All My Sons is deeply perceptive but not always consistent. There are moments, at the anguished peaks of Joe’s anger and self-loathing and Chris’s sudden reversal of feeling for his father when the play’s own machinery shows its cracks. “Miller’s prose sometimes slips into a sentimental rhythm of despair that could be convicted of glibness,” the critic Kenneth Tynan once noted. But it is the solidity and precision of that same prose that prevents it from becoming maudlin.
Director Forbes wisely brought back an outstanding cast from the PLTC production of Fences. At the heart of this drama are Michael Genet as Joe and PLTC company member Melanye Finister as his wife, Kate. Genet skillfully captures Joe’s very human mixture of goodness, bluster, love and selfishness. Finister wraps herself up in Kate’s obsession about her missing son’s eventual return and wears it like armor. Together they are a study in denial.
Ruffin Prentiss brings a relentless and desperate honesty and charm to the role of Chris Keller. As Ann Deever, Margaret Ivey matches him in passion and a determination not to be brought down by the Keller family collapse. Brian Anthony Wilson, as the sympathetic Dr. Bayliss, and Joliet Harris, as his perceptive and tart-tongued wife Sue, are a fine and funny mirror image of what Joe and Kate could have become if they’d been luckier or less ambitious. Akeem Davis as George Deever manages to be both relentless and very human in a difficult role as Steve Deever’s son who arrives to administer the final injection of truth to this ailing family.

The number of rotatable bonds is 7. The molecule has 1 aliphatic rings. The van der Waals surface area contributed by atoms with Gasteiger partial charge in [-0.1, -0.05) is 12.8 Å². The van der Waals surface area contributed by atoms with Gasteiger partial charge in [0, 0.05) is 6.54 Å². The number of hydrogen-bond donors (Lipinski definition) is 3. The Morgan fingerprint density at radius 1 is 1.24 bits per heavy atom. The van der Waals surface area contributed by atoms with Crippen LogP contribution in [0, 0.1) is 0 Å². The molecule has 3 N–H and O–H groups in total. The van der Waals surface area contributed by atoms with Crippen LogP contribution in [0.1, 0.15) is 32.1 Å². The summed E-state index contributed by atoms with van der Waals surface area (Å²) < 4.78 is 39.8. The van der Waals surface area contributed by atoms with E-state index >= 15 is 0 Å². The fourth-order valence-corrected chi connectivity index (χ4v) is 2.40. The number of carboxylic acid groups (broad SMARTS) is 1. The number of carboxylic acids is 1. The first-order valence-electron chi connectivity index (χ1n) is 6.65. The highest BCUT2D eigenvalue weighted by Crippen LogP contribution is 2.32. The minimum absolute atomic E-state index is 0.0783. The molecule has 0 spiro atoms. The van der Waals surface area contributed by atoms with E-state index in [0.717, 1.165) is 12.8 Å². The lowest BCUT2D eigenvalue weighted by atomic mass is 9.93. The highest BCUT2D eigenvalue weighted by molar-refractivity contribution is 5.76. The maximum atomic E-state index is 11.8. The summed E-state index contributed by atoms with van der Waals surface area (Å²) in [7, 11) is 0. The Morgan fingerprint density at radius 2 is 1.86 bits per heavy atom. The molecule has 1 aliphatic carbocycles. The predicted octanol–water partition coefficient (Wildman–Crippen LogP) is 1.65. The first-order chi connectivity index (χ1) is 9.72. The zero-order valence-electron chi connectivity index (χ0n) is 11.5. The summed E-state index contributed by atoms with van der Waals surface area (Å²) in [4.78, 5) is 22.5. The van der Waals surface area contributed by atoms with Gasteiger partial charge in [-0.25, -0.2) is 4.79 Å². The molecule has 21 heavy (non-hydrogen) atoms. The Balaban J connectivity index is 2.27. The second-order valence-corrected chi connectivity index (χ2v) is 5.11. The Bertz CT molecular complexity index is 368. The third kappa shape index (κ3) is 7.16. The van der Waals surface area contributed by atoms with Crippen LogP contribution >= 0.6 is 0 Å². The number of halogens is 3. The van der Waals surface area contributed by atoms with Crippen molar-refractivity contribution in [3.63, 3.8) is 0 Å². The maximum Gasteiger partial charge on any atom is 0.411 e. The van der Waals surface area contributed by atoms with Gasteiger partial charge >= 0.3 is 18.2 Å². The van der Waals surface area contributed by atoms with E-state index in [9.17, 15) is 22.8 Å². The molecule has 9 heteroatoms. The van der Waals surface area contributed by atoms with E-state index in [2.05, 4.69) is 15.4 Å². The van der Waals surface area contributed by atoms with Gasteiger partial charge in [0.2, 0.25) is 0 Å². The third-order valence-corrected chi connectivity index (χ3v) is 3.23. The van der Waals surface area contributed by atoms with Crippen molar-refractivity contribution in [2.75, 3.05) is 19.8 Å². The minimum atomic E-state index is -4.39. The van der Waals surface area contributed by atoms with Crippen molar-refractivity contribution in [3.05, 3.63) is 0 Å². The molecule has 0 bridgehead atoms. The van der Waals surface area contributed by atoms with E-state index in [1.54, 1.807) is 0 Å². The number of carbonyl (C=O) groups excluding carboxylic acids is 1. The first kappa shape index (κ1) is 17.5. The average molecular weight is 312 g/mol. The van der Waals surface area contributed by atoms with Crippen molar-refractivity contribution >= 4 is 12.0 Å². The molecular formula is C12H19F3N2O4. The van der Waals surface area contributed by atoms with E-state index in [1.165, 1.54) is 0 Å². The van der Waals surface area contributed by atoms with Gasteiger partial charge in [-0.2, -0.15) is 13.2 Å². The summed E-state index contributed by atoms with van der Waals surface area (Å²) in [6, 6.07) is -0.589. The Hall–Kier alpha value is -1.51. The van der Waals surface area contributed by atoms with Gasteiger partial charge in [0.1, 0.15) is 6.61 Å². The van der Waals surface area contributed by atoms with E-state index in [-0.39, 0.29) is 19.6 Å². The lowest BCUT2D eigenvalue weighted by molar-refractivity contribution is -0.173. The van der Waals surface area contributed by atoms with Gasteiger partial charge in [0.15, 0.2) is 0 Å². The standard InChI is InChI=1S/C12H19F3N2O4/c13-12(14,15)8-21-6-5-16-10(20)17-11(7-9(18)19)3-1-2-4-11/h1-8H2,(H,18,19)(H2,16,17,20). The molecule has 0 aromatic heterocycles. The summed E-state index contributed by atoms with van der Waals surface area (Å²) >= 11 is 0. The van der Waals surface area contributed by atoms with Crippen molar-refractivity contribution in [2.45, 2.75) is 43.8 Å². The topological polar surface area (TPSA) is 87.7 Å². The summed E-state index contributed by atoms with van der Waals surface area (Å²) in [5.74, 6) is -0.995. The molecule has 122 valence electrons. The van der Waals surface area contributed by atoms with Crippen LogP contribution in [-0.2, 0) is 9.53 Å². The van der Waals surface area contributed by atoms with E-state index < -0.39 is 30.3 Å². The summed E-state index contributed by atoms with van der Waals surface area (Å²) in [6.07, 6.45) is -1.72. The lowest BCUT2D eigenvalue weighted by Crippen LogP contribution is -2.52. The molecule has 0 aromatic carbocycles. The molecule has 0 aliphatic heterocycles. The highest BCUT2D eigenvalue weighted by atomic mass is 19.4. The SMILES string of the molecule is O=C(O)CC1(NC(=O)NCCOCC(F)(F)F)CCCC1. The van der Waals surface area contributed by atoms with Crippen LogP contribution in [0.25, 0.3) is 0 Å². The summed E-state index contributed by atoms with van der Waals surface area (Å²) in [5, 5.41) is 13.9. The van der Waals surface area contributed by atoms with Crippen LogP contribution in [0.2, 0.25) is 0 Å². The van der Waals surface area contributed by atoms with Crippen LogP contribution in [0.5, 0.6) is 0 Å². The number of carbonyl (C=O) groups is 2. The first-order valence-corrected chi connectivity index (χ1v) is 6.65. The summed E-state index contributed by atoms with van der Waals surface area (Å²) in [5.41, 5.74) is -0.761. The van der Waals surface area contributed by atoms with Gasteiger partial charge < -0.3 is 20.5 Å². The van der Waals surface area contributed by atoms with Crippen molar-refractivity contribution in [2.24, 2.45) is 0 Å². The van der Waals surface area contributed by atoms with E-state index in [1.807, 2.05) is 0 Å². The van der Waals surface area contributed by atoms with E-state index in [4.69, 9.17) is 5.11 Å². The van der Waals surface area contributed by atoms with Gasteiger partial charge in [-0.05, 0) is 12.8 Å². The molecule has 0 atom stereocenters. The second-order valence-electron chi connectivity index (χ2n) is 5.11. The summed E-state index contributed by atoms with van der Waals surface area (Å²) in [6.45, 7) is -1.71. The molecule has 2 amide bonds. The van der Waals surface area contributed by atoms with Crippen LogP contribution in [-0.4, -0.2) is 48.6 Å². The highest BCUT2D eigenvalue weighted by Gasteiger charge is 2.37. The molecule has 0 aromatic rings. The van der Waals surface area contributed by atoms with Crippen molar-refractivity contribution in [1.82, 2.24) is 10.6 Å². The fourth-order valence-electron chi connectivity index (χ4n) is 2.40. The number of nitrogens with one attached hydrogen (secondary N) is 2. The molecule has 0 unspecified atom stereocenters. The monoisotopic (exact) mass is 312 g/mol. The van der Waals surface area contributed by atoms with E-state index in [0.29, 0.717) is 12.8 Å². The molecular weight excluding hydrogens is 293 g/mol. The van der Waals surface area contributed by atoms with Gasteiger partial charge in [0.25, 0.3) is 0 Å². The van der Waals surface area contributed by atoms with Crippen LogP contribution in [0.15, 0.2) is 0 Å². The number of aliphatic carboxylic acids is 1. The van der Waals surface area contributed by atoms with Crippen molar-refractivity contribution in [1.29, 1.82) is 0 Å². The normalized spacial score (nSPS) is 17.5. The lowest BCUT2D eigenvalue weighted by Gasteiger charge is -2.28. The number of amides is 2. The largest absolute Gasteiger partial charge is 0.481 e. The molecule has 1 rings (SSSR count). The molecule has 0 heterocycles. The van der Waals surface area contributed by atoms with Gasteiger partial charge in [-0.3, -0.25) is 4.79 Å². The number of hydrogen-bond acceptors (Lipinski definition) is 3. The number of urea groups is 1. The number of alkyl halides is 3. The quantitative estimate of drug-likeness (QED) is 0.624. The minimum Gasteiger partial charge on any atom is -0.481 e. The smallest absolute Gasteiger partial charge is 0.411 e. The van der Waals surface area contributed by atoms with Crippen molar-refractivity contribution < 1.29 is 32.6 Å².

Troy Hourie’s set consists of paper-thin house facades bordered by artificial flowers and trees and backed by an ominous wall of sky resembling hardwood panels, panels that at night permit stars to show through like cheap costume jewelry. Justin Ellington’s original music is a smooth and persistent counterpoint to the crisis unfolding in the Keller’s backyard of dreams.
IF YOU GO: All My Sons runs through Oct. 4 at People’s Light, 39 Conestoga Road in Malvern. For tickets call 610-644-3500 or go to peopleslight.org